By in Mindfulness, Psychotherapy

The Dangers of Hikikomori

isolation indoors

Hikikomori is a phenomenon identified in Japan, where people to choose to live in isolation. The phrase was coined in 1998 by Japanese psychiatrist Professor Tamaki Saito and derives from the verb ‘hiki’ (to withdraw) and ‘komori’ (to be inside). It seems that Hikikomoro began with an economic downturn that meant that many young Japanese people were unable to achieve as highly career-wise as previous generations and resulted in people remaining isolated decades later.

The main features of Hikikomori are that the person concerned has been physically isolated in their home for at least six months and cut off from meaningful social relationships. It results in significant distress and functional impairment – such as the avoiding of tasks that might involve interactions with people and performing basic self-care needs. There is also an extreme psychological detachment from the social world.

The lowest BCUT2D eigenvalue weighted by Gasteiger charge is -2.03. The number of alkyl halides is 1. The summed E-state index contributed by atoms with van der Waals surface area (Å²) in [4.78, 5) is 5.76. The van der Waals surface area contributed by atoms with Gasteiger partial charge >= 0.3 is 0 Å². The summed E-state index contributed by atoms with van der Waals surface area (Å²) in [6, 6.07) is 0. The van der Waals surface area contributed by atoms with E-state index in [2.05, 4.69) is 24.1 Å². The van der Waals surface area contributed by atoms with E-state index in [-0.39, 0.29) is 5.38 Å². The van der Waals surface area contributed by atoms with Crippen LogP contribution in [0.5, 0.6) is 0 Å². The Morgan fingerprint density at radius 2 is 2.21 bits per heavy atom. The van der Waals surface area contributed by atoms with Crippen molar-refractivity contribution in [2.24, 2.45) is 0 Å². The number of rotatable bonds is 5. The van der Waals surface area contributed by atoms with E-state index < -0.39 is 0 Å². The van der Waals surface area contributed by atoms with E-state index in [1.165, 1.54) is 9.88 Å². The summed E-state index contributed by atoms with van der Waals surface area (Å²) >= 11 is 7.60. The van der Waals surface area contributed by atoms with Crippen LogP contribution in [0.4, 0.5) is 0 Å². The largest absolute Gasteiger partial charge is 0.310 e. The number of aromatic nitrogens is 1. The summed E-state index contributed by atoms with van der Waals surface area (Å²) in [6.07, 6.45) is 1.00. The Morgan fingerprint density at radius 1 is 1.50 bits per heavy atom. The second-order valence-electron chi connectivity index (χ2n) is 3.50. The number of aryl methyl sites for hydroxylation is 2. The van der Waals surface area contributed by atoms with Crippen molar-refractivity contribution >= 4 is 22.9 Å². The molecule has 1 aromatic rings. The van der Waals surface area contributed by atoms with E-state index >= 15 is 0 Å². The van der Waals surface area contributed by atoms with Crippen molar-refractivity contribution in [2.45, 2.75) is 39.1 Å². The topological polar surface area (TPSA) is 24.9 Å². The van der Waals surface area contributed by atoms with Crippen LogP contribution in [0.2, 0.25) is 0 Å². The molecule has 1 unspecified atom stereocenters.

Triggers for such behaviour are thought to include shame and defeat – and it is entirely possible that the Covid-19 global pandemic will trigger growth in this worldwide – especially as a degree of social-distancing is being encouraged and even legally-enforced. WFH (working from home) is on the rise, and again this may move people towards greater social-isolation. There are clearly potential implications regarding social anxiety, depression and agoraphobia.

Around 1% of the Japanese population suffer from Hikikomori and despite economic and cultural differences, there are likely to be significant physical and mental health issues that will affect people in the UK and elsewhere for many years to come.

To arrange a free 30-minute consultation to discuss how BWRT®, hypnotherapy or counselling can help you to change your life for the better, contact Jonathan at The Body Matters on 01702 714968.

Jonathan Gibbs
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